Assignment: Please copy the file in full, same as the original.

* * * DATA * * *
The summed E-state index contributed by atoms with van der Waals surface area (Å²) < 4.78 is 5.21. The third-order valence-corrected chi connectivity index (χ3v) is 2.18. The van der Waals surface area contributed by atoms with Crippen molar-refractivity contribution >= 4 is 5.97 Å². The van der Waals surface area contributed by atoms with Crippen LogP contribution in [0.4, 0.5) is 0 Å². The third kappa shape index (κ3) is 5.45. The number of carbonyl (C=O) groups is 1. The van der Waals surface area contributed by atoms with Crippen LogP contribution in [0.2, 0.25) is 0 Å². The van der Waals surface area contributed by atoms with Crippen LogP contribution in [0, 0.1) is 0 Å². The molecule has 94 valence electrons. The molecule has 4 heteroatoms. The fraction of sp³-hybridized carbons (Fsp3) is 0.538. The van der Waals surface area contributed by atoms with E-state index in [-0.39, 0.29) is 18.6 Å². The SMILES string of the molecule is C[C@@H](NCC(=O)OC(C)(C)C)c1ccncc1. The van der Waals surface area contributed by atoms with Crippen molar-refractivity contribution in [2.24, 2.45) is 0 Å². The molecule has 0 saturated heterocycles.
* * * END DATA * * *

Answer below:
The summed E-state index contributed by atoms with van der Waals surface area (Å²) < 4.78 is 5.21. The third-order valence-corrected chi connectivity index (χ3v) is 2.18. The van der Waals surface area contributed by atoms with Crippen molar-refractivity contribution >= 4 is 5.97 Å². The van der Waals surface area contributed by atoms with Crippen LogP contribution in [0.4, 0.5) is 0 Å². The third kappa shape index (κ3) is 5.45. The number of carbonyl (C=O) groups is 1. The van der Waals surface area contributed by atoms with Crippen LogP contribution in [0.2, 0.25) is 0 Å². The van der Waals surface area contributed by atoms with Crippen LogP contribution in [0, 0.1) is 0 Å². The molecule has 94 valence electrons. The molecule has 4 heteroatoms. The fraction of sp³-hybridized carbons (Fsp3) is 0.538. The van der Waals surface area contributed by atoms with E-state index in [-0.39, 0.29) is 18.6 Å². The SMILES string of the molecule is C[C@@H](NCC(=O)OC(C)(C)C)c1ccncc1. The van der Waals surface area contributed by atoms with Crippen molar-refractivity contribution in [2.24, 2.45) is 0 Å². The molecule has 0 saturated heterocycles.